Importance of Compliance to Canada Revenue Agency's Requirements
A Non-Compliance of CRA requirements arises in a variety of situations:
- when a Return or required document is not filed or filed late;
- when a tax or other amount due is not paid or paid late (tax instalments, final balance of tax payable, GST collected, payroll dues, interest and penalties levied by CRA are examples of payment obligations); or
- otherwise. For instance, when the sales/income reaches the specified threshold, GST registration is required.
Compliance requirements and due dates
a) depends upon
- the type of organization (whether it is sole proprietary or incorporated etc.);
- the nature of business;
- the type of registration or account you/your business have with CRA (whether GST registered, or has a payroll account and so on);
- your unique/specific relationship to the business (such as: whether you are a shareholder and/or an employee etc.). For instance, if you have a draw from business, a T4 & T4 Summary Return or a T5 & T5 Summary Return might have to be filed within the specified time limit.;
- the year-end chosen for the corporation.
b) may vary from business to business or corporation to corporation (requirement for one corporation may be different from that of another corporation)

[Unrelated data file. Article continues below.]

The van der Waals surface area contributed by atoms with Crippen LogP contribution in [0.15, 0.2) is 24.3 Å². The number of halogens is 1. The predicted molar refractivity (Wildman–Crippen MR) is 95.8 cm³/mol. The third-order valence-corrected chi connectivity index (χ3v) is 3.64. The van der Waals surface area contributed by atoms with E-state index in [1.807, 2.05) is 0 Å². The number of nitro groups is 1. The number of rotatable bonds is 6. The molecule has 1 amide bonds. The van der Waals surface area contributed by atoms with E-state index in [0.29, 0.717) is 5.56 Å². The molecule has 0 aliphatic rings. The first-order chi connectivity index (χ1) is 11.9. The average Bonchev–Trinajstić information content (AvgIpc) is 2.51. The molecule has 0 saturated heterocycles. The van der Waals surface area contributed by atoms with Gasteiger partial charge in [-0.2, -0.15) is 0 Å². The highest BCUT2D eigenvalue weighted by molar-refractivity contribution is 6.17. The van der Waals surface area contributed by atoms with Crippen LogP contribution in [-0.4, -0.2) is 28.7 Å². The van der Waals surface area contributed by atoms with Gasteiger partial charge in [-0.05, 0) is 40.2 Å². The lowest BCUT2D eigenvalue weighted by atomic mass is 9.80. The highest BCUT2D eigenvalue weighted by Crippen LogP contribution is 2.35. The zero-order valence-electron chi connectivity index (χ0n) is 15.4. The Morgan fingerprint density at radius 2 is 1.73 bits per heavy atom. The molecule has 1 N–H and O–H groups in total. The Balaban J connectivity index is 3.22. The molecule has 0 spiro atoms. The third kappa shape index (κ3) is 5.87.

c) may vary from year-to year, and so on.
Further, some requirements are to be complied after the year-end, while some are to be met on an ongoing basis, while certain others become necessary when a particular situation arises.
Therefore, it is very critical to get a clear idea about various requirements well in advance, so that necessary steps can be taken to comply with those requirements on a timely basis and thus avoid penalties and/or interest which are very harsh when it runs into several hundreds and thousands of dollars. Penalties/interest for non-compliance are non-deductible items in taxation and therefore are sheer cash losses, with no benefit being obtained out of those cash payments.
Everybody's income/tax/business situation is different. The first thing to know is what types of accounts you/your business have with the CRA. If you are not sure about this, please call CRA and ask whether it is just a Business Number or if there is also a GST Account or a Payroll Account too. The phone number for enquiries related to business and self employed individuals is 1-800-959-5525, and for enquiries related to individual income tax is 1-800-959-8281. The next step is to know the exact nature and type of activities undertaken during the year/period and in particular, those new/extra ordinary activities/transactions. Some of the items/transactions that you need to pay special attention to are:
a) Draws from business (as salary, fees, bonus etc. or as dividend or otherwise);
b) Receipts other than from the regular sale of goods /provision of service in the ordinary course of business;
c) Payments made other than to:
- the regular employees on the payroll; and
- the businesses who sold goods / provided service in the ordinary course of business.
Then, feel free to contact us with all the details to find out about the various CRA compliance requirements and penalties for non-compliance.
The following are of some of the general/usual compliance requirements (this is only an illustrative list):
- Due date for the payment of payroll source deductions of December 2021: On or before January 15, 2022